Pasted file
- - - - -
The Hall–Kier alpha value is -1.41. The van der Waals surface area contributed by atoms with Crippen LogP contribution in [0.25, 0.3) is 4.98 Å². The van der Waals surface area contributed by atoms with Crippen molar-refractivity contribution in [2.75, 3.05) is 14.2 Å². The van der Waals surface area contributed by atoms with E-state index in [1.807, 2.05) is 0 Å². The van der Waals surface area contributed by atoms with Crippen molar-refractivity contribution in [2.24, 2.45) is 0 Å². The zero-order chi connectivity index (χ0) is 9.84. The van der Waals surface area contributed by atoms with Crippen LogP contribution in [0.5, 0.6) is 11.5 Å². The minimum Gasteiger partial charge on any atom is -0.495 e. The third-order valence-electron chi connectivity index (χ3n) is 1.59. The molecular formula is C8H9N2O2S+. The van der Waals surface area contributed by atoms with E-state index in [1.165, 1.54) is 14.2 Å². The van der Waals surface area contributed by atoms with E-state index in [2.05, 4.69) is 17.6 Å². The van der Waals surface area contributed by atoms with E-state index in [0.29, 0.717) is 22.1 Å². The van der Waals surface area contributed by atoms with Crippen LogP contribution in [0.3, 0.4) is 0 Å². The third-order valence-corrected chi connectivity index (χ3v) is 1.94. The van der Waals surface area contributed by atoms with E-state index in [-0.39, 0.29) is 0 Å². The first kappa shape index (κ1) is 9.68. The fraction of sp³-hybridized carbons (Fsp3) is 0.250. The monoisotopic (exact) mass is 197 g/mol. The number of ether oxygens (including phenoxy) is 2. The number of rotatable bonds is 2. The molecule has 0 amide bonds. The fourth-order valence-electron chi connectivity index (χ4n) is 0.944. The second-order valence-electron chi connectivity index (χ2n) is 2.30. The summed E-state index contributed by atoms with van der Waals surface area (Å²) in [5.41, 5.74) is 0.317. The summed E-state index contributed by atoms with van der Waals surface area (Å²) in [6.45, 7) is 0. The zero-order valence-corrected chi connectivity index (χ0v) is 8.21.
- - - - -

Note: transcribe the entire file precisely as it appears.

The Hall–Kier alpha value is -1.41. The van der Waals surface area contributed by atoms with Crippen LogP contribution in [0.25, 0.3) is 4.98 Å². The van der Waals surface area contributed by atoms with Crippen molar-refractivity contribution in [2.75, 3.05) is 14.2 Å². The van der Waals surface area contributed by atoms with E-state index in [1.807, 2.05) is 0 Å². The van der Waals surface area contributed by atoms with Crippen molar-refractivity contribution in [2.24, 2.45) is 0 Å². The zero-order chi connectivity index (χ0) is 9.84. The van der Waals surface area contributed by atoms with Crippen LogP contribution in [0.5, 0.6) is 11.5 Å². The minimum Gasteiger partial charge on any atom is -0.495 e. The third-order valence-electron chi connectivity index (χ3n) is 1.59. The molecular formula is C8H9N2O2S+. The van der Waals surface area contributed by atoms with E-state index in [1.165, 1.54) is 14.2 Å². The van der Waals surface area contributed by atoms with E-state index in [2.05, 4.69) is 17.6 Å². The van der Waals surface area contributed by atoms with E-state index in [0.29, 0.717) is 22.1 Å². The van der Waals surface area contributed by atoms with Crippen LogP contribution in [0.3, 0.4) is 0 Å². The third-order valence-corrected chi connectivity index (χ3v) is 1.94. The van der Waals surface area contributed by atoms with E-state index in [-0.39, 0.29) is 0 Å². The first kappa shape index (κ1) is 9.68. The fraction of sp³-hybridized carbons (Fsp3) is 0.250. The monoisotopic (exact) mass is 197 g/mol. The number of ether oxygens (including phenoxy) is 2. The number of rotatable bonds is 2. The molecule has 0 amide bonds. The fourth-order valence-electron chi connectivity index (χ4n) is 0.944. The second-order valence-electron chi connectivity index (χ2n) is 2.30. The summed E-state index contributed by atoms with van der Waals surface area (Å²) in [5.41, 5.74) is 0.317. The summed E-state index contributed by atoms with van der Waals surface area (Å²) in [6.45, 7) is 0. The zero-order valence-corrected chi connectivity index (χ0v) is 8.21.